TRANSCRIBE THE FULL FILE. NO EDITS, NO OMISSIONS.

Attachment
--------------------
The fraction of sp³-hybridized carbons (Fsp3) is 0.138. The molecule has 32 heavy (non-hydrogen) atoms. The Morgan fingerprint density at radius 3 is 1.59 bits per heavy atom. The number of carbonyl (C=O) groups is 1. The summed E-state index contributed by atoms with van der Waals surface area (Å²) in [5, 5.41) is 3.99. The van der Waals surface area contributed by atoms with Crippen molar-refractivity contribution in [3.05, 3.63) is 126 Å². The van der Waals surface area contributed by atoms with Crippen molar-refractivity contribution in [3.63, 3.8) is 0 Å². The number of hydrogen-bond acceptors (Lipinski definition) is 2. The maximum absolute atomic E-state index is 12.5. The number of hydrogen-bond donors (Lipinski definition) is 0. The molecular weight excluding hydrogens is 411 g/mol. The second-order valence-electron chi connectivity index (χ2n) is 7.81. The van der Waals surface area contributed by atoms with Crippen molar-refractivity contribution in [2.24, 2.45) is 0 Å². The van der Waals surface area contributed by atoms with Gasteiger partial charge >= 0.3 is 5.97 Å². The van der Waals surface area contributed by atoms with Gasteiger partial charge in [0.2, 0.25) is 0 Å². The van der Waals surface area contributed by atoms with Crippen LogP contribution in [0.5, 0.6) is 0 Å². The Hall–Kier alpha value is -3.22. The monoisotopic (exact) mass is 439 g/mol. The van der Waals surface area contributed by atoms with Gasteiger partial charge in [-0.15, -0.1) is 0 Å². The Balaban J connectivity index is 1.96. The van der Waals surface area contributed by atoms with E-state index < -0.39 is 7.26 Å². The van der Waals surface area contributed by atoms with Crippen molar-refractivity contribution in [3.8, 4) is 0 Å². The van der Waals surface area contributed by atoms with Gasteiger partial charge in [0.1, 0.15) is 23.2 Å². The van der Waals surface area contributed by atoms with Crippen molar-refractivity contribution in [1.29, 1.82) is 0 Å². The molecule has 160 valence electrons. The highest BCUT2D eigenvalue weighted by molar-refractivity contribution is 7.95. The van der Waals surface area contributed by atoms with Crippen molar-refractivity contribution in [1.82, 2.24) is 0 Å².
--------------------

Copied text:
The fraction of sp³-hybridized carbons (Fsp3) is 0.138. The molecule has 32 heavy (non-hydrogen) atoms. The Morgan fingerprint density at radius 3 is 1.59 bits per heavy atom. The number of carbonyl (C=O) groups is 1. The summed E-state index contributed by atoms with van der Waals surface area (Å²) in [5, 5.41) is 3.99. The van der Waals surface area contributed by atoms with Crippen molar-refractivity contribution in [3.05, 3.63) is 126 Å². The van der Waals surface area contributed by atoms with Crippen molar-refractivity contribution in [3.63, 3.8) is 0 Å². The number of hydrogen-bond acceptors (Lipinski definition) is 2. The maximum absolute atomic E-state index is 12.5. The number of hydrogen-bond donors (Lipinski definition) is 0. The molecular weight excluding hydrogens is 411 g/mol. The second-order valence-electron chi connectivity index (χ2n) is 7.81. The van der Waals surface area contributed by atoms with Crippen molar-refractivity contribution in [2.24, 2.45) is 0 Å². The van der Waals surface area contributed by atoms with Gasteiger partial charge >= 0.3 is 5.97 Å². The van der Waals surface area contributed by atoms with Gasteiger partial charge in [0.2, 0.25) is 0 Å². The van der Waals surface area contributed by atoms with Crippen LogP contribution in [0.5, 0.6) is 0 Å². The Hall–Kier alpha value is -3.22. The monoisotopic (exact) mass is 439 g/mol. The van der Waals surface area contributed by atoms with Gasteiger partial charge in [-0.15, -0.1) is 0 Å². The Balaban J connectivity index is 1.96. The van der Waals surface area contributed by atoms with E-state index < -0.39 is 7.26 Å². The van der Waals surface area contributed by atoms with Crippen molar-refractivity contribution in [3.8, 4) is 0 Å². The van der Waals surface area contributed by atoms with Gasteiger partial charge in [0.1, 0.15) is 23.2 Å². The van der Waals surface area contributed by atoms with Crippen molar-refractivity contribution in [1.29, 1.82) is 0 Å². The molecule has 160 valence electrons. The highest BCUT2D eigenvalue weighted by molar-refractivity contribution is 7.95. The van der Waals surface area contributed by atoms with Crippen molar-refractivity contribution in [1.82, 2.24) is 0 Å².